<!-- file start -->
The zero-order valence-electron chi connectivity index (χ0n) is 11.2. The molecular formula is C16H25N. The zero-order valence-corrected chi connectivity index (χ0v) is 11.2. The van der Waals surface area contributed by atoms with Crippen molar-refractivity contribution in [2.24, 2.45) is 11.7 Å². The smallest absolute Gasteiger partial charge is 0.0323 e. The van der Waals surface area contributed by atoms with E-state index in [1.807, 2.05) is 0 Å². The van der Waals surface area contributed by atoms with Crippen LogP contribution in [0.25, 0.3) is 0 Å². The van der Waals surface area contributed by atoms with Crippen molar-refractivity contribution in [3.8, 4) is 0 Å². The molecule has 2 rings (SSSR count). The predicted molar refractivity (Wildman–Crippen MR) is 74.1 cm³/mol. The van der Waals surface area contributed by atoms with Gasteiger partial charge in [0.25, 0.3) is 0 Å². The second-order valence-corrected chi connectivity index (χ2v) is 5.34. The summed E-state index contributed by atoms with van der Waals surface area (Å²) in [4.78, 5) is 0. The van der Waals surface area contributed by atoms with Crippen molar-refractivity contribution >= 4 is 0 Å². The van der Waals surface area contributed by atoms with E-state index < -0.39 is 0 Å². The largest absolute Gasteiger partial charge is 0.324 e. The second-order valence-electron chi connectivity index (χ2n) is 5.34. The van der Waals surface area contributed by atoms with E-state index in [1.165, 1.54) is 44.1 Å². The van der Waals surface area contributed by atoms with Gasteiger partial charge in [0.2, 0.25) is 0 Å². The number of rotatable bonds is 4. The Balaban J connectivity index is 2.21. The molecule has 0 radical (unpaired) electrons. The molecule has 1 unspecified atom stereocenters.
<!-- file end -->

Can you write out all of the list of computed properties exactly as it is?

The zero-order valence-electron chi connectivity index (χ0n) is 11.2. The molecular formula is C16H25N. The zero-order valence-corrected chi connectivity index (χ0v) is 11.2. The van der Waals surface area contributed by atoms with Crippen molar-refractivity contribution in [2.24, 2.45) is 11.7 Å². The smallest absolute Gasteiger partial charge is 0.0323 e. The van der Waals surface area contributed by atoms with E-state index in [1.807, 2.05) is 0 Å². The van der Waals surface area contributed by atoms with Crippen LogP contribution in [0.25, 0.3) is 0 Å². The van der Waals surface area contributed by atoms with Crippen molar-refractivity contribution in [3.8, 4) is 0 Å². The molecule has 2 rings (SSSR count). The predicted molar refractivity (Wildman–Crippen MR) is 74.1 cm³/mol. The van der Waals surface area contributed by atoms with Gasteiger partial charge in [0.25, 0.3) is 0 Å². The second-order valence-corrected chi connectivity index (χ2v) is 5.34. The summed E-state index contributed by atoms with van der Waals surface area (Å²) in [4.78, 5) is 0. The van der Waals surface area contributed by atoms with Crippen molar-refractivity contribution >= 4 is 0 Å². The van der Waals surface area contributed by atoms with E-state index < -0.39 is 0 Å². The largest absolute Gasteiger partial charge is 0.324 e. The second-order valence-electron chi connectivity index (χ2n) is 5.34. The van der Waals surface area contributed by atoms with E-state index in [1.165, 1.54) is 44.1 Å². The van der Waals surface area contributed by atoms with Gasteiger partial charge in [0.2, 0.25) is 0 Å². The number of rotatable bonds is 4. The Balaban J connectivity index is 2.21. The molecule has 0 radical (unpaired) electrons. The molecule has 1 unspecified atom stereocenters.